** FILE ** In a Dec. 12, 2008 file photo singers Rihanna and Chris Brown perform at Madison Square Garden in New York. Rihanna and Brown were last minute absences at the Grammy Awards Sunday Feb. 8, 2009. (AP Photo/Evan Agostini/file)
LOS ANGELES -- Prosecutors said Tuesday they want more evidence from police before determining whether to press charges against Chris Brown, who's accused in a domestic dispute that reportedly involves pop superstar Rihanna.
Police presented a case regarding Brown on Tuesday, but did not release any of its details, Los Angeles County District Attorney spokeswoman Jane Robison said. She said the office would have no further comment on the case.
Brown was arrested Sunday night after surrendering to police, who sought the 19-year-old singer when a woman identified him as her attacker during a fight the night before. Numerous media outlets, citing sources and police officials who were not named, have identified the woman as 20-year-old Rihanna, Brown's longtime girlfriend.
Though an initial police news release indicated that they were investigating a battery on a woman who was injured, Brown was booked only on suspicion of making a criminal threat, a felony. Police have said that prosecutors would determine what charges, if any, were warranted.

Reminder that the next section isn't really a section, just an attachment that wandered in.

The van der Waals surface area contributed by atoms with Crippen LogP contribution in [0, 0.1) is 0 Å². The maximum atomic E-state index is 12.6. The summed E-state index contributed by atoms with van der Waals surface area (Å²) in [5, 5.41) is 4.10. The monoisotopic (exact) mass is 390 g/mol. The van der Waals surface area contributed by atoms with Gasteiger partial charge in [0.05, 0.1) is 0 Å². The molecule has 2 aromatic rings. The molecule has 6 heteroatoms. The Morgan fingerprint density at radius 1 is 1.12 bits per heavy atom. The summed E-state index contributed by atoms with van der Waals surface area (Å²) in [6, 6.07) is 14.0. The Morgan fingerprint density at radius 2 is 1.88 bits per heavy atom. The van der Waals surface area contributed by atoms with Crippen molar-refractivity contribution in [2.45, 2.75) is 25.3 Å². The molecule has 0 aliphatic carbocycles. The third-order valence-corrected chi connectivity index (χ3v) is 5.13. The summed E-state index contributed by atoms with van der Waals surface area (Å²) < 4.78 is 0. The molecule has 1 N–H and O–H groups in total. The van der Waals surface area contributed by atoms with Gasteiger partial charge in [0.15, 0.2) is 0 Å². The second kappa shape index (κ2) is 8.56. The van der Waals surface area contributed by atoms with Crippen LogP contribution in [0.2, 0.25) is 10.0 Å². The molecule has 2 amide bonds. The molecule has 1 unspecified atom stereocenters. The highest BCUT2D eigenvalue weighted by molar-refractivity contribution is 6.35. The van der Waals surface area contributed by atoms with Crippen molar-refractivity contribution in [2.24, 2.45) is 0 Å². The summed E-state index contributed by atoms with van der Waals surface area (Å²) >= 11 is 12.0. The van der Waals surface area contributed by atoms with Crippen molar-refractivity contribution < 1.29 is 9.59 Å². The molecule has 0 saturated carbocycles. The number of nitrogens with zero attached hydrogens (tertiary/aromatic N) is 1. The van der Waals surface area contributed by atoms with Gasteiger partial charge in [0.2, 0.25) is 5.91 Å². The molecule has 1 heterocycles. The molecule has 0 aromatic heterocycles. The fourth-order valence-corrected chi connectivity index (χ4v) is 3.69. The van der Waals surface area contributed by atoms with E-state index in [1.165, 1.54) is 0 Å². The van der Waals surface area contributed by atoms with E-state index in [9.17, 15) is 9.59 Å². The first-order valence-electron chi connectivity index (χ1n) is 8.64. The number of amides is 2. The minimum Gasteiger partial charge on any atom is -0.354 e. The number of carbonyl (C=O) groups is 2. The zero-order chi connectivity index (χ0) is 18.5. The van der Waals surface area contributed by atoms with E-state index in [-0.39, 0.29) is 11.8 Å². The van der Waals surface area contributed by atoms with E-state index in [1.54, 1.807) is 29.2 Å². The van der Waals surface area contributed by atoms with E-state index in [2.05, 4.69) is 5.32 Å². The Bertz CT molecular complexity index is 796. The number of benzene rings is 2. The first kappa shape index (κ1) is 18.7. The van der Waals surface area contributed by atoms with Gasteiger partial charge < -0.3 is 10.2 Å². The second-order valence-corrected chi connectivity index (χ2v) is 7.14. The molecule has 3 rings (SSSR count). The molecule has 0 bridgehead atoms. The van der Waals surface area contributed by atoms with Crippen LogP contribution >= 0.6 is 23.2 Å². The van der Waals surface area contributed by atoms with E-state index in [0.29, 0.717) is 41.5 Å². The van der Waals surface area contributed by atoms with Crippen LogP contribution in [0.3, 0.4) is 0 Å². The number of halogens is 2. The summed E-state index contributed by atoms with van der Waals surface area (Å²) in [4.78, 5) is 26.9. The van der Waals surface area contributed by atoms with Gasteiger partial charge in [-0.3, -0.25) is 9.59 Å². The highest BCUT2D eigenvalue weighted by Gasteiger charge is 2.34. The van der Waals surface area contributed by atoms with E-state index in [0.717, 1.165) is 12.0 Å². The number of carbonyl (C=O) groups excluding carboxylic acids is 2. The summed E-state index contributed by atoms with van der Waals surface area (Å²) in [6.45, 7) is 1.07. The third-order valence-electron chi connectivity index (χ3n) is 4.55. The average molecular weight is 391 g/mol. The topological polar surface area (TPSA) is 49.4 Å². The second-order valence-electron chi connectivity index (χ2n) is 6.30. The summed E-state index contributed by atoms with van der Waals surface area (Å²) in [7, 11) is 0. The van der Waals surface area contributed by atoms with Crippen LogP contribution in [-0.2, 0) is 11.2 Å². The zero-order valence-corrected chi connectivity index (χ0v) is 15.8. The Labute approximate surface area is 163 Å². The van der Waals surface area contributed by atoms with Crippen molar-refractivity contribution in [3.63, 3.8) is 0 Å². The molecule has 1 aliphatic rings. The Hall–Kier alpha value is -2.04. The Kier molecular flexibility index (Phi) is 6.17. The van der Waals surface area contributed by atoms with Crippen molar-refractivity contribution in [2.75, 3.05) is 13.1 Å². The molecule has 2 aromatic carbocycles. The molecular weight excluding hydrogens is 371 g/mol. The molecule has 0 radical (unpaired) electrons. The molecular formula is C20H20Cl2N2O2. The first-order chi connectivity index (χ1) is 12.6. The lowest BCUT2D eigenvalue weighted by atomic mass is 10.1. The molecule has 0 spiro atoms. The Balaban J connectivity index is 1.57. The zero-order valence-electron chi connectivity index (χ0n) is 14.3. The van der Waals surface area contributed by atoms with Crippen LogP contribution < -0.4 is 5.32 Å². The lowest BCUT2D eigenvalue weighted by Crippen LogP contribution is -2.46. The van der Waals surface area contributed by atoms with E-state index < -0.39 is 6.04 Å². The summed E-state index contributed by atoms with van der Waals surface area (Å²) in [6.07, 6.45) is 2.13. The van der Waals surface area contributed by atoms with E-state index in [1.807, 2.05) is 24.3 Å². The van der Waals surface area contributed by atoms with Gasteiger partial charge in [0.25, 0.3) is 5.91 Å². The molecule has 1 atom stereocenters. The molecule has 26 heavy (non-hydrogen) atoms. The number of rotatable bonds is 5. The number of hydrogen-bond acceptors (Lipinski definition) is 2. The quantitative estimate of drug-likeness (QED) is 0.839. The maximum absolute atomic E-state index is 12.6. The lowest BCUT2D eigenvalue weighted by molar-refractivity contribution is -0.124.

The district attorney's kicking the case back to police could signal that prosecutors are seeking to build stronger charges against Brown; or it could mean the current evidence is too flimsy or has holes that would drop it to a misdemeanor or make it go away altogether, Loyola University law professor Stan Goldman said.
"Sending it back certainly isn't the death penalty," Goldman said.
"If you're Chris Brown," he added, "it's both bad and good."
A police spokeswoman said the department had no comment about the district attorney's decision.
The department has said it was alerted to the incident in the upscale Hancock Park neighborhood by a 911 call, but have provided few official details beyond the initial report. Brown's attorney and spokesman have not returned multiple calls and e-mails seeking comment since Sunday.
Brown remains free on $50,000 bail.
The allegations have at least momentarily tarnished Brown's squeaky-clean image. At least one major sponsor, Wrigley, has suspended ad campaigns featuring the singer, who has scored with hits such as 2005's "Run It!" and a Grammy-nominated duet with Jordin Sparks, "No Air."
WAKS-FM, a Cleveland-area radio station has stopped playing Brown's music until the allegations are resolved after outraged listeners called to criticize the singer. Stations in Pittsburgh and Indianapolis also reportedly pulled Brown's music.
Brown and Rihanna, whose real name is Robyn Rihanna Fenty, skipped planned performances at Sunday's Grammy Awards, leaving fellow recording artists to try to make sense of the allegations.
"I feel like, just as a person, I don't care how famous she is or even if she just worked at McDonald's, that should never happen," West said on the show, which is broadcast on KIIS-FM in Los Angeles. "It should never come to that place."
AP Special Correspondent Linda Deutsch contributed to this story.